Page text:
According to my back-of-the-envelope calculation, the flow velocity within an exhaust pipe of a standard sized car is a small fraction of the speed of sound in carbon dioxide.
This allows me to treat the exhaust pipe, for acoustic purposes, as if it were filled with static fluid.
Today’s invention is therefore a suppressor for combustion engine exhaust noise.
Each pulsewave emitted by the opening or closing of the exhaust valve is allowed to pass into the clockwise arm of the looped pipe at 1 o’clock *
(using a valve linked to the exhaust valve itself -not shown). Once the pulse travels around the loop, it is allowed to leave using another linked valve at the 11 o’clock position. By tuning the length of the loop to be (n+ 1/2)*the exhaust note wavelength, destructive interference can occur between the exhaust and loop waves, greatly reducing the engine noise emitted.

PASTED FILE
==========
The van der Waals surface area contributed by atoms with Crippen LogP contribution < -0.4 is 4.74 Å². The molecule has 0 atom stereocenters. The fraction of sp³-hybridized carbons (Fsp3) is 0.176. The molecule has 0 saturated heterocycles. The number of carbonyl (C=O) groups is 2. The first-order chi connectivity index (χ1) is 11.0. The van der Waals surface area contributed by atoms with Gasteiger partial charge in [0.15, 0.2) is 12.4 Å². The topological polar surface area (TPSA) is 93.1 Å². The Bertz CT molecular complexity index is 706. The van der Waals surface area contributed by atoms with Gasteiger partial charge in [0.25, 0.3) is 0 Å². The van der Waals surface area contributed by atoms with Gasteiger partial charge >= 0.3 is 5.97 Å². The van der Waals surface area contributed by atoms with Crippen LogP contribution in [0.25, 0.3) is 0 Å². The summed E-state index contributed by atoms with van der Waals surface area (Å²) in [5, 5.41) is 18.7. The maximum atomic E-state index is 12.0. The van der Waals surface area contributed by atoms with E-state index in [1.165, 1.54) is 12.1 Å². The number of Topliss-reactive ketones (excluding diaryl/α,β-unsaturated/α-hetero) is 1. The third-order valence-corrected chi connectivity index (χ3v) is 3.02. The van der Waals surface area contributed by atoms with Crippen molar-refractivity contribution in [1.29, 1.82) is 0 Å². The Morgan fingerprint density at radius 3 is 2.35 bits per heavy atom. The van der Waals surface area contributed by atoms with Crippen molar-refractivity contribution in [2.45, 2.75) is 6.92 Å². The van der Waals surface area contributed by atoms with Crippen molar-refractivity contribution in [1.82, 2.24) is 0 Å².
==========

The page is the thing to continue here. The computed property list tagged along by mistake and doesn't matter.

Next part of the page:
*I had to rethink this whole thing to avoid using the valves and fixed-length loop (thanks Andy, see below). Instead, a toroidal loop would be inserted in the exhaust as shown. A port would allow waves to enter and propagate around the loop. The loop itself would be spun, much faster than the wave speed, so as to position its port against the exhaust pipe. It would do this in such a way that if a compression were moving down the exhaust, the loop would inject a rarifaction and vice versa. In this way, pressure fluctuations could be eliminated within the exhaust, without introducing extra ones by the operation of conventional valves.